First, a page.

Outside the Asylum
Ursula Le Guin
As you all may have noticed, I often use my writing to poke holes in the ideas of the right. This includes the Trumpian right (which appears to function more or less like a cult of personality); it includes the fascist right (George W. Bush, Dick Cheney, Lee Atwater, Karl Rove, George H.W. Bush, Donald Rumsfeld, John Brennan, John Bolton, Don Regan, Ronald Reagan, etc.), and it includes people who are, in what amounts to a triumph of modern propaganda techniques, falsely labelled as “left” because they work toward fascist outcomes from within the Democratic rather than the Republican party.
I think it’s important from time to time to subject left-wing assumptions and habits of thought to a similar critique; we obviously can’t assume that leftists never fall victim to fallacy nor trip ourselves up with unfounded assumptions. It would be easy to become complacent if we compared ourselves too often to the right, especially the corporatist right, because their fallacies are so much worse than ours. Usually, our fallacies have a fairly low chance of actually killing anyone.
Maybe that’s because, unlike our right-wing corporatist counterparts, we want to maximize not profit, but life, and something that might as well be called “happiness.” This thing I’m calling happiness requires both the freedoms elucidated in the Bill of Rights and the Four Freedoms that were described by FDR in 1941. There is a bit of overlap, because FDR’s “four freedoms” include the freedom of speech and of religion:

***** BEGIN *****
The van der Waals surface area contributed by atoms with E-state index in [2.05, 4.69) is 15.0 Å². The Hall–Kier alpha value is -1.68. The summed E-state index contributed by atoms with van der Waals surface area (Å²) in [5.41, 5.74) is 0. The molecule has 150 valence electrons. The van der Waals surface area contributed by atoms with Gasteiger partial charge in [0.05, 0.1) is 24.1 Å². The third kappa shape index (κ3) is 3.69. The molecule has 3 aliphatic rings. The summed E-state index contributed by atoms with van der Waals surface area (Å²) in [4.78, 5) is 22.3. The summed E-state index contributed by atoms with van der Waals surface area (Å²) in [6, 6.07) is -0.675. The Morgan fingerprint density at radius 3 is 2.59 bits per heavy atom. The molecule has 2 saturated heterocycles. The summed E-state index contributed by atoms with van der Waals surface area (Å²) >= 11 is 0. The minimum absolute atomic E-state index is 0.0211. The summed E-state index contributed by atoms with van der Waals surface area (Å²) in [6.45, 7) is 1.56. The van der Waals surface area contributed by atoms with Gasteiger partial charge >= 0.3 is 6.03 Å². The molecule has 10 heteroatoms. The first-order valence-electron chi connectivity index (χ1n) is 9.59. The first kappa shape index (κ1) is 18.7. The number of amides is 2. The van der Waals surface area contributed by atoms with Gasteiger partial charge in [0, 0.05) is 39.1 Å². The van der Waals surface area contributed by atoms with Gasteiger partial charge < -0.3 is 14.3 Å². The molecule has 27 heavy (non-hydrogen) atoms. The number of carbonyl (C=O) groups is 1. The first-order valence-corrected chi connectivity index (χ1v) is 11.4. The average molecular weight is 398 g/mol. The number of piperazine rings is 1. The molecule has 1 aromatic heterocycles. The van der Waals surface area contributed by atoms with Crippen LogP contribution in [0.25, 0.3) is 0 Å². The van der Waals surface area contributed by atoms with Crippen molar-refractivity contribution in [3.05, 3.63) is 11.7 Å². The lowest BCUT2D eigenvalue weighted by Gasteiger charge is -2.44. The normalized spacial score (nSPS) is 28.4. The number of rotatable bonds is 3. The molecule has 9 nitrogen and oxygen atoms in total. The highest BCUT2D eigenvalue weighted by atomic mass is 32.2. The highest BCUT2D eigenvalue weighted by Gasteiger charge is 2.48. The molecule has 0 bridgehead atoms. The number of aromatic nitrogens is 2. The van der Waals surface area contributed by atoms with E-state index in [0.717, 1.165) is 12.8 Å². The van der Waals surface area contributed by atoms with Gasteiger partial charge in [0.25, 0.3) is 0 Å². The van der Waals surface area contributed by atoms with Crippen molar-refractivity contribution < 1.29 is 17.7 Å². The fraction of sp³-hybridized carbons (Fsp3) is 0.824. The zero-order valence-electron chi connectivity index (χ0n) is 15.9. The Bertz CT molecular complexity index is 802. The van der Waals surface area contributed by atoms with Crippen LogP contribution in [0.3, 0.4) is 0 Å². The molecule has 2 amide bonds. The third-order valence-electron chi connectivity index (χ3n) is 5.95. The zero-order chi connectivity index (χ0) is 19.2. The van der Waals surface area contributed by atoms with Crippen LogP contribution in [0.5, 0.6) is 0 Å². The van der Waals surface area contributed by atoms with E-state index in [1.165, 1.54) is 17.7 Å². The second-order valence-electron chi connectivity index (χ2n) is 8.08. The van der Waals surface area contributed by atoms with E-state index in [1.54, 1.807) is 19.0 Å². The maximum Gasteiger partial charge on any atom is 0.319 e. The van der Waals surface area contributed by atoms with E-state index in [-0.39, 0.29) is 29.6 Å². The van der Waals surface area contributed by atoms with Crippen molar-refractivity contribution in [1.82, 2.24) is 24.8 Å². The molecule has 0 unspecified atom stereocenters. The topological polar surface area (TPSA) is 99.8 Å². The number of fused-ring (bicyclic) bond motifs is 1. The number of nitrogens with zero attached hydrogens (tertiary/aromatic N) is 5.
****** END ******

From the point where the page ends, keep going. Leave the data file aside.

To put it simply, a human being, in order to become the best it can be, should be free from both tyranny and want. You don’t prove that you are the best by succeeding despite tyranny and want. That would assume a pre-existing natural meritocracy operating in a vacuum, independent of all circumstances: an underlying talent or virtue which is just waiting to be revealed under pressure. The right-wing idea seems to be that such a natural meritocracy does exist, and it is unveiled to the uninitiated by the pressure of adverse conditions. Those who win against the odds are superior to those who are crushed beneath those same odds.
It’s true that winning against the odds makes a good story. Americans, on both the left and right, are in love with such stories. I like them myself, probably because it’s fundamentally reassuring to think that one need not be defeated by ill fortune or malice.